Eight spine surgeons discuss whether the use of 3D-printed implants in spine surgery will increase.
Ask Spine Surgeons is a weekly series of questions posed to spine surgeons around the country about clinical, business and policy issues affecting spine care. We invite all spine surgeon and specialist responses.
Question: What are your thoughts on the trajectory of 3D-printed implants in spine surgery? Will its use grow?
Mark M. Mikhael, MD. Spine Surgeon at NorthShore University HealthSystem’s Orthopaedic Institute and Illinois Bone & Joint Institute (Chicago & Glenview, Ill.): I am most excited to see how 3D printing will grow with regard to the different materials used, specifically porous metal and biologically favorable implants so they can grow onto bone, similar to what we see in total joint replacement. When it comes to custom implants for spine surgery, they are mainly used as spacers or cages to hold for fusions. The technology is promising but not necessary for all spinal pathologies; most typical patients fall into pre-set implant sizes and don’t need custom printed implants.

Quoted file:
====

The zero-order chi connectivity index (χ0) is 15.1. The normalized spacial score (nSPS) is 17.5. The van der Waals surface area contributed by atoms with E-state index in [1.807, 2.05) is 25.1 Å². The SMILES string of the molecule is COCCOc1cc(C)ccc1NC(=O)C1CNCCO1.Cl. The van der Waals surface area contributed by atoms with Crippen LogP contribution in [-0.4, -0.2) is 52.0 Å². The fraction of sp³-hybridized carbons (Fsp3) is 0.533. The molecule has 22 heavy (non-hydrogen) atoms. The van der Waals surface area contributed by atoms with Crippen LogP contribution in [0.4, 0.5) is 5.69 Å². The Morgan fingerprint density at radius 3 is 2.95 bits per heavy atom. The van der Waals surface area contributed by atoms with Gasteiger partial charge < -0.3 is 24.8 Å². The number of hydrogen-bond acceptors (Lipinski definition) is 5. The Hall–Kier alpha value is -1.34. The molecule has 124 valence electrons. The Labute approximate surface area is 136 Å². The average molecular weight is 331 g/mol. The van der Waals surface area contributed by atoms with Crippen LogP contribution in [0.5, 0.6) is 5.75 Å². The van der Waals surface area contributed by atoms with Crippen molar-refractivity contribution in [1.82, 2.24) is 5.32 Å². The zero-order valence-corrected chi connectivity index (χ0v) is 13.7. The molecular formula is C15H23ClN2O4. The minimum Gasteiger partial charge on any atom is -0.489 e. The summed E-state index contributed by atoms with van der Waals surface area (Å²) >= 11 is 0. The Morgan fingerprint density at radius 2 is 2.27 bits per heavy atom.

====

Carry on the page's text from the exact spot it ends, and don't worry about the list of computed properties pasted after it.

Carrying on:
As a potential advantage going forward, premade 3D-printed devices can be most useful to determine an appropriate implant size, so the surgical team can prepare the correct implant for surgery, instead of bringing multiple styles and trials into the OR. In this way, 3D-printed implants do provide a cost-savings in our value-based healthcare system and might continue to do so as this technology evolves. Finally, 3D-printed spine models can be useful in deformity surgery when based off preoperative CT scans. This can allow surgeons to better prepare for osteotomies and implant placement prior to the procedures.
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